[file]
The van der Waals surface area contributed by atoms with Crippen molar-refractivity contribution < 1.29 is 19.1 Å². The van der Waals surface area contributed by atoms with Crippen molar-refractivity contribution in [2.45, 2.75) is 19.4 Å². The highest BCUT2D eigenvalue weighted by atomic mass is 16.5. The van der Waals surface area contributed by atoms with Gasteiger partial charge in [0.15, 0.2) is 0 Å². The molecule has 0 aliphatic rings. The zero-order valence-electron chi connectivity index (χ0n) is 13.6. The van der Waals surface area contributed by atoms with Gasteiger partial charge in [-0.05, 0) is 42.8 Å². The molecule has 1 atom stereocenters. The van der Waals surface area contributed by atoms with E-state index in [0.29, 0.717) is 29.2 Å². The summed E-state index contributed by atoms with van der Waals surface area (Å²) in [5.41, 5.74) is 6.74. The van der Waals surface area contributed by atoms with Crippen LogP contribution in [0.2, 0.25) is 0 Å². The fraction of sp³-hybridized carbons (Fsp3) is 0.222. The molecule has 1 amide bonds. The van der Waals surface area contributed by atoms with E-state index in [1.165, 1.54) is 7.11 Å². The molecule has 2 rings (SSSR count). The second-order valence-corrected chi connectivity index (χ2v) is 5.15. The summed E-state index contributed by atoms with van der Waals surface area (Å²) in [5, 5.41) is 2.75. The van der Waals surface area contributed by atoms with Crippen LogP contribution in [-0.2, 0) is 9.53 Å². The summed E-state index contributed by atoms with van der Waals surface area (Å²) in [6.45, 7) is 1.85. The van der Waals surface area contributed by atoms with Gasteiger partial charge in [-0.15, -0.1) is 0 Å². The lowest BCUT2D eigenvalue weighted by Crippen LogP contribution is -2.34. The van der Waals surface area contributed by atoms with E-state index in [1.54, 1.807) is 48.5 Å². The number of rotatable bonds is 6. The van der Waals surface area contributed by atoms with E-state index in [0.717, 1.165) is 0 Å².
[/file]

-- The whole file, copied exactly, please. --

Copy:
The van der Waals surface area contributed by atoms with Crippen molar-refractivity contribution < 1.29 is 19.1 Å². The van der Waals surface area contributed by atoms with Crippen molar-refractivity contribution in [2.45, 2.75) is 19.4 Å². The highest BCUT2D eigenvalue weighted by atomic mass is 16.5. The van der Waals surface area contributed by atoms with Gasteiger partial charge in [0.15, 0.2) is 0 Å². The molecule has 0 aliphatic rings. The zero-order valence-electron chi connectivity index (χ0n) is 13.6. The van der Waals surface area contributed by atoms with Gasteiger partial charge in [-0.05, 0) is 42.8 Å². The molecule has 1 atom stereocenters. The van der Waals surface area contributed by atoms with E-state index in [0.29, 0.717) is 29.2 Å². The summed E-state index contributed by atoms with van der Waals surface area (Å²) in [5.41, 5.74) is 6.74. The van der Waals surface area contributed by atoms with Crippen LogP contribution in [0.2, 0.25) is 0 Å². The fraction of sp³-hybridized carbons (Fsp3) is 0.222. The molecule has 1 amide bonds. The van der Waals surface area contributed by atoms with E-state index in [1.165, 1.54) is 7.11 Å². The molecule has 2 rings (SSSR count). The second-order valence-corrected chi connectivity index (χ2v) is 5.15. The summed E-state index contributed by atoms with van der Waals surface area (Å²) in [5, 5.41) is 2.75. The van der Waals surface area contributed by atoms with Crippen LogP contribution in [-0.2, 0) is 9.53 Å². The summed E-state index contributed by atoms with van der Waals surface area (Å²) in [6.45, 7) is 1.85. The van der Waals surface area contributed by atoms with Gasteiger partial charge in [-0.15, -0.1) is 0 Å². The lowest BCUT2D eigenvalue weighted by Crippen LogP contribution is -2.34. The van der Waals surface area contributed by atoms with E-state index in [1.54, 1.807) is 48.5 Å². The number of rotatable bonds is 6. The van der Waals surface area contributed by atoms with E-state index in [0.717, 1.165) is 0 Å².